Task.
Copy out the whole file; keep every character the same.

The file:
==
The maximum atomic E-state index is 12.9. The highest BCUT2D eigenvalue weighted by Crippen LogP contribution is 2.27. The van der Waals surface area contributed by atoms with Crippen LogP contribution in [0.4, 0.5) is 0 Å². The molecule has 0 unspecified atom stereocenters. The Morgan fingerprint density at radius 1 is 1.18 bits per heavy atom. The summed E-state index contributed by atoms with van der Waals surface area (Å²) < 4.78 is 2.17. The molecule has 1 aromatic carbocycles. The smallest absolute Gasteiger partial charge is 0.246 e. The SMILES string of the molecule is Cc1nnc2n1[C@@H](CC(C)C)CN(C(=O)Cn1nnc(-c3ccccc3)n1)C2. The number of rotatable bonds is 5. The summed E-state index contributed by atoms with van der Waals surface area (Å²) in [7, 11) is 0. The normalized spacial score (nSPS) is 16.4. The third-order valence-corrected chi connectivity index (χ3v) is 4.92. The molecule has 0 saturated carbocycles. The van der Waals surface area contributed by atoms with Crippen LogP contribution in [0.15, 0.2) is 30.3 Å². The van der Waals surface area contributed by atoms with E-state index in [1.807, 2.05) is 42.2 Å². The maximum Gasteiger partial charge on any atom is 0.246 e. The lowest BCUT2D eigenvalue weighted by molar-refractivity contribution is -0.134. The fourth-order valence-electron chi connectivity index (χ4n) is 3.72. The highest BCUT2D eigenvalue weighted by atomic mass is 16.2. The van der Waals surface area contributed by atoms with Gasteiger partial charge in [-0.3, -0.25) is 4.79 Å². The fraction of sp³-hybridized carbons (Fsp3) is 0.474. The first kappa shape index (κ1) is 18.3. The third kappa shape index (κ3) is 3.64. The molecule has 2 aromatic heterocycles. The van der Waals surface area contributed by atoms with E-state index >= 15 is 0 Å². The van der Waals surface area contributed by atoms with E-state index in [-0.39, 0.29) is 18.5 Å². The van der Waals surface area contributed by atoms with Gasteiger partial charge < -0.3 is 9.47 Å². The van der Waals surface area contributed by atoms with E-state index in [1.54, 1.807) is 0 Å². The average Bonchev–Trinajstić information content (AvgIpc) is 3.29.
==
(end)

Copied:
The maximum atomic E-state index is 12.9. The highest BCUT2D eigenvalue weighted by Crippen LogP contribution is 2.27. The van der Waals surface area contributed by atoms with Crippen LogP contribution in [0.4, 0.5) is 0 Å². The molecule has 0 unspecified atom stereocenters. The Morgan fingerprint density at radius 1 is 1.18 bits per heavy atom. The summed E-state index contributed by atoms with van der Waals surface area (Å²) < 4.78 is 2.17. The molecule has 1 aromatic carbocycles. The smallest absolute Gasteiger partial charge is 0.246 e. The SMILES string of the molecule is Cc1nnc2n1[C@@H](CC(C)C)CN(C(=O)Cn1nnc(-c3ccccc3)n1)C2. The number of rotatable bonds is 5. The summed E-state index contributed by atoms with van der Waals surface area (Å²) in [7, 11) is 0. The normalized spacial score (nSPS) is 16.4. The third-order valence-corrected chi connectivity index (χ3v) is 4.92. The molecule has 0 saturated carbocycles. The van der Waals surface area contributed by atoms with Crippen LogP contribution in [0.15, 0.2) is 30.3 Å². The van der Waals surface area contributed by atoms with E-state index in [1.807, 2.05) is 42.2 Å². The maximum Gasteiger partial charge on any atom is 0.246 e. The lowest BCUT2D eigenvalue weighted by molar-refractivity contribution is -0.134. The fourth-order valence-electron chi connectivity index (χ4n) is 3.72. The highest BCUT2D eigenvalue weighted by atomic mass is 16.2. The van der Waals surface area contributed by atoms with Gasteiger partial charge in [-0.3, -0.25) is 4.79 Å². The fraction of sp³-hybridized carbons (Fsp3) is 0.474. The first kappa shape index (κ1) is 18.3. The third kappa shape index (κ3) is 3.64. The molecule has 2 aromatic heterocycles. The van der Waals surface area contributed by atoms with E-state index >= 15 is 0 Å². The van der Waals surface area contributed by atoms with E-state index in [-0.39, 0.29) is 18.5 Å². The van der Waals surface area contributed by atoms with Gasteiger partial charge < -0.3 is 9.47 Å². The van der Waals surface area contributed by atoms with E-state index in [1.54, 1.807) is 0 Å². The average Bonchev–Trinajstić information content (AvgIpc) is 3.29.